[Image courtesy of richlandonline]
My friend and colleague Rokey Suleman has literally been around the world with his work in the election field – but he may have just taken on the most challenging post of his career as he takes over as Richland County (Columbia), SC election director. The Free Times has more:
The Richland County Election Commission’s new executive director began work May 1.
On April 20, the commission gave him a chance to meet with media and voters in their board room.
“Do you speak Russian?” a concerned voter inexplicably said to a confused-looking Rokey W. Suleman II, the incoming director. “Know your enemy,” the voter said.
Suleman may not speak Russian — his opposition will be much closer to home.
Suleman inherits an ongoing battle between his agency and County Council as well as rankled detachment from Richland’s state delegation.
Longtime readers of this blog will remember that Richland had a very difficult time on Election Day 2012 and has been playing catch-up ever since. Part of the difficulty has been the election office’s strained relationship both with the county council and the county state legislative delegation, which has an important role:
After the county’s botched 2012 election, the department found itself strapped with legal fees. Council refuses to pay for them. Now those fees may cost the county $100,000.
Suleman is readying to break that stalemate. But whether it’s a surrender flag or a blitz, he’s not saying yet.
“If the board needs legal consultation we will try to budget for that moving forward,” he says. “I’m looking forward to building a relationship with all of the officials in the area. … We might not see eye to eye on things but ultimately they’re going to be looking towards the best interest of the voters and we’re going to be [as well].”
Suleman’s predecessor wishes him well, while seeming more than a little relieved to be passing the mantle:
Outgoing Director Samuel Selph, who served as interim director prior to taking the official title in early 2015, started out feeling good in his position, telling The State, “We have done the things we are supposed to do,” referring to fixes made after 2012. Then 2016 came around. In March of that year, Selph garnered the ire of County Council, having to ask for $1.19 million in emergency funding for his office. Later in the year he was held in contempt of court for not paying a $38,000 legal fee stemming from a lawsuit against the Election Department. Council never offered to budget for that fee and it’s festered since.
“[The election board and director’s] relationship with the county has not been one of the best over the years,” Selph said at an April 20 meeting between the election board and the Richland County State House delegation with Suleman sitting in. “But in recent weeks they’ve been very cordial and nice. I don’t know why,” he said, drawing laughs from the gathering.
Nonetheless, the nine elections in 2016 and 2017 under Selph’s tenure went off without citizens bringing out the torches. Selph touted good audits on those elections and updating the Election Department’s vote totaling system. Now at the end of his contract, it’s time for him to take his retirement. Going on 69 years old, having worked with some of the same people since the tender age of 22, he’s a weary though content man.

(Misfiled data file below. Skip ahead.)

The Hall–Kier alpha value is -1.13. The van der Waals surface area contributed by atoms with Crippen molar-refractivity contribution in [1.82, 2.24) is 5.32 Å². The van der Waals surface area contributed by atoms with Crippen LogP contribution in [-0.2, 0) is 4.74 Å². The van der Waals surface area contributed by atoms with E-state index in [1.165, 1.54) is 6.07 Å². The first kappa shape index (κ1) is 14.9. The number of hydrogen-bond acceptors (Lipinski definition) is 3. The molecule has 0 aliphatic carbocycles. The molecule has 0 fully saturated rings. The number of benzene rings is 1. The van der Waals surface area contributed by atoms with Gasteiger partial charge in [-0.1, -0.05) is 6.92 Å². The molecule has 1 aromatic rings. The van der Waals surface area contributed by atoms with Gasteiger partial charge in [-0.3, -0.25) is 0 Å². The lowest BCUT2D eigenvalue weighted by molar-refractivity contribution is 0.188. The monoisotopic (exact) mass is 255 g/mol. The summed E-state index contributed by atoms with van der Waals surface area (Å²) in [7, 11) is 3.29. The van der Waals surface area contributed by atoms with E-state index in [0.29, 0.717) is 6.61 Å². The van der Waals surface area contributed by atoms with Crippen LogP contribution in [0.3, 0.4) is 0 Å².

“There were times when I wanted to maybe take a walk, but we stayed together,” Selph said. “When it was announced today that we had a new director I felt like a burden was taken off me.”
Everyone concerned seems to be hopeful that Rokey’s experience will help create an atmosphere for success:
Rep. James Smith, chairman of the Richland County Delegation, believes Suleman’s hiring will catalyze better relations between the delegation, county government and the election board. Ultimately that means a better election experience for voters, in his assessment.
“Good leadership is key,” Smith said. “I’m looking forward to building [a relationship]. The way this works, I’m not going to get in his business. I want the commission we appointed to identify priorities and get back to us. Then we’re going to work with County Council to build a better election commission and a better election experience.”
Suleman brings an extensive resume. He’s worked on elections from Washington, D.C., to Mongolia. The previous five years he consulted and helped develop electoral processes in foreign countries.
Even with vast experience, he says he carries no preconceived notions about the challenges facing Richland County’s election department.
“I like to be considered an innovator in elections,” he said, emphasizing that the ultimate goal of his job is provide further access to the ballot. “The elections agency belongs to the voters. The agency needs to be responsive and transparent.”
That focus on transparency could bridge some of the divides between his office and council, with members and the new county administrator working to be more open and upfront decision makers.
First up? New voting machines – and navigating the old relationships between policymakers at the county and state level:
“I’m looking forward to working with the state on updating the voting equipment,” he says. “There’s some money to fix the current equipment we have … to make sure that it functions to the end of its lifespan until we can get new equipment.”
Voting equipment is just one issue facing Suleman. With a special election only a day after he takes his post and jumping in right as budget fights get under way amongst the sometimes angry disconnect between council, state government and his office, Suleman believes his world experience will see him through.
Congratulations to Rokey on the new job; it’s great to see him back in the States putting his lifetime of experience to work for the voters of Richland County. You can bet I and Rokey’s legions of friends in the field will be watching and wishing him well. Stay tuned!